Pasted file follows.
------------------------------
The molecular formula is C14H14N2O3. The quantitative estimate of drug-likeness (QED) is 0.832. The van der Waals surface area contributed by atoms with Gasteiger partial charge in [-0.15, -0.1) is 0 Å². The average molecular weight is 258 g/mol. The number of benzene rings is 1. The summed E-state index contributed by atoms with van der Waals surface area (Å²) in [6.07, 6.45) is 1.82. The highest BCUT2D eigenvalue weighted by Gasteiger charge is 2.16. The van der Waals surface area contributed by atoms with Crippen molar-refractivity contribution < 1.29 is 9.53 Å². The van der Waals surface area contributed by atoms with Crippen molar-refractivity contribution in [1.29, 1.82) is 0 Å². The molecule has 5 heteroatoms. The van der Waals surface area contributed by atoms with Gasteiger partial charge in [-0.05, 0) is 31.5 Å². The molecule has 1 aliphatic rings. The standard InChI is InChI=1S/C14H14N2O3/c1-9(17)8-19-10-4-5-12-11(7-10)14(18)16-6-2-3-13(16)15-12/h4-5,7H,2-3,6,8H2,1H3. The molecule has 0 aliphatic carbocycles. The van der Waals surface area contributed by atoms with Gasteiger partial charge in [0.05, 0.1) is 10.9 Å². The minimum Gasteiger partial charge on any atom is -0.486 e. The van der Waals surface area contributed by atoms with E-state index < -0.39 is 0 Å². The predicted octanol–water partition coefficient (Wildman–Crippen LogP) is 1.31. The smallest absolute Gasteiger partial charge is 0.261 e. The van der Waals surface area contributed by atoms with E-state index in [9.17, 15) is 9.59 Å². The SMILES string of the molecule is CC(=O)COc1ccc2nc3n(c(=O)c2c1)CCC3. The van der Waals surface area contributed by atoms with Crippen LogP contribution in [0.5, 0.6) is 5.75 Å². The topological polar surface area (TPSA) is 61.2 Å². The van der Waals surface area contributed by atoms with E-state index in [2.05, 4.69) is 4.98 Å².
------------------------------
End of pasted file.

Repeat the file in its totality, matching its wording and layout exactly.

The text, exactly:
The molecular formula is C14H14N2O3. The quantitative estimate of drug-likeness (QED) is 0.832. The van der Waals surface area contributed by atoms with Gasteiger partial charge in [-0.15, -0.1) is 0 Å². The average molecular weight is 258 g/mol. The number of benzene rings is 1. The summed E-state index contributed by atoms with van der Waals surface area (Å²) in [6.07, 6.45) is 1.82. The highest BCUT2D eigenvalue weighted by Gasteiger charge is 2.16. The van der Waals surface area contributed by atoms with Crippen molar-refractivity contribution < 1.29 is 9.53 Å². The van der Waals surface area contributed by atoms with Crippen molar-refractivity contribution in [1.29, 1.82) is 0 Å². The molecule has 5 heteroatoms. The van der Waals surface area contributed by atoms with Gasteiger partial charge in [-0.05, 0) is 31.5 Å². The molecule has 1 aliphatic rings. The standard InChI is InChI=1S/C14H14N2O3/c1-9(17)8-19-10-4-5-12-11(7-10)14(18)16-6-2-3-13(16)15-12/h4-5,7H,2-3,6,8H2,1H3. The molecule has 0 aliphatic carbocycles. The van der Waals surface area contributed by atoms with Gasteiger partial charge in [0.05, 0.1) is 10.9 Å². The minimum Gasteiger partial charge on any atom is -0.486 e. The van der Waals surface area contributed by atoms with E-state index < -0.39 is 0 Å². The predicted octanol–water partition coefficient (Wildman–Crippen LogP) is 1.31. The smallest absolute Gasteiger partial charge is 0.261 e. The van der Waals surface area contributed by atoms with E-state index in [9.17, 15) is 9.59 Å². The SMILES string of the molecule is CC(=O)COc1ccc2nc3n(c(=O)c2c1)CCC3. The van der Waals surface area contributed by atoms with Crippen LogP contribution in [0.5, 0.6) is 5.75 Å². The topological polar surface area (TPSA) is 61.2 Å². The van der Waals surface area contributed by atoms with E-state index in [2.05, 4.69) is 4.98 Å².